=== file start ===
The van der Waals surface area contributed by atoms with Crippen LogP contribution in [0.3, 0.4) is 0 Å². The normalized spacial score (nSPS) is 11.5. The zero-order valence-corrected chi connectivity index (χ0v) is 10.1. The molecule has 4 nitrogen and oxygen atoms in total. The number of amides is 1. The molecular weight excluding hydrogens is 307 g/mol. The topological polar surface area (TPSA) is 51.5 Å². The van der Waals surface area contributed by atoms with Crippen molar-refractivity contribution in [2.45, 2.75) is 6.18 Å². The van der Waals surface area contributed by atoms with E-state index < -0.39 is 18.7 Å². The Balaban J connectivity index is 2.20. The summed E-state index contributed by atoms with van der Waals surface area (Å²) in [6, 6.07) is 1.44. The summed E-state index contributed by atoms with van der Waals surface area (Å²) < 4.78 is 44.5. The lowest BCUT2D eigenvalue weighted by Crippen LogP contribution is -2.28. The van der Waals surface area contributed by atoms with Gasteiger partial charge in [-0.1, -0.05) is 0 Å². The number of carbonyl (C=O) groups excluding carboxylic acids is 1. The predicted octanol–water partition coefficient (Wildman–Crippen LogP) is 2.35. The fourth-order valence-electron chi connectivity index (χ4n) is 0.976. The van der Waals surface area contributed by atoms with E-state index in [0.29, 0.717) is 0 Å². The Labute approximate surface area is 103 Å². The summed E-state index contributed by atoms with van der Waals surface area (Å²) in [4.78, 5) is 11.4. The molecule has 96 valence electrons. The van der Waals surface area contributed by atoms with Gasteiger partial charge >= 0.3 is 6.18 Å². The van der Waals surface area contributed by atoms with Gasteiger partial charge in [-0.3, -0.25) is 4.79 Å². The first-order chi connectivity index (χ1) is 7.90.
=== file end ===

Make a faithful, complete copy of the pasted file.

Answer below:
The van der Waals surface area contributed by atoms with Crippen LogP contribution in [0.3, 0.4) is 0 Å². The normalized spacial score (nSPS) is 11.5. The zero-order valence-corrected chi connectivity index (χ0v) is 10.1. The molecule has 4 nitrogen and oxygen atoms in total. The number of amides is 1. The molecular weight excluding hydrogens is 307 g/mol. The topological polar surface area (TPSA) is 51.5 Å². The van der Waals surface area contributed by atoms with Crippen molar-refractivity contribution in [2.45, 2.75) is 6.18 Å². The van der Waals surface area contributed by atoms with E-state index < -0.39 is 18.7 Å². The Balaban J connectivity index is 2.20. The summed E-state index contributed by atoms with van der Waals surface area (Å²) in [6, 6.07) is 1.44. The summed E-state index contributed by atoms with van der Waals surface area (Å²) < 4.78 is 44.5. The lowest BCUT2D eigenvalue weighted by Crippen LogP contribution is -2.28. The van der Waals surface area contributed by atoms with Gasteiger partial charge in [-0.1, -0.05) is 0 Å². The number of carbonyl (C=O) groups excluding carboxylic acids is 1. The predicted octanol–water partition coefficient (Wildman–Crippen LogP) is 2.35. The fourth-order valence-electron chi connectivity index (χ4n) is 0.976. The van der Waals surface area contributed by atoms with E-state index in [0.29, 0.717) is 0 Å². The Labute approximate surface area is 103 Å². The summed E-state index contributed by atoms with van der Waals surface area (Å²) in [4.78, 5) is 11.4. The molecule has 96 valence electrons. The van der Waals surface area contributed by atoms with Gasteiger partial charge >= 0.3 is 6.18 Å². The van der Waals surface area contributed by atoms with Gasteiger partial charge in [-0.3, -0.25) is 4.79 Å². The first-order chi connectivity index (χ1) is 7.90.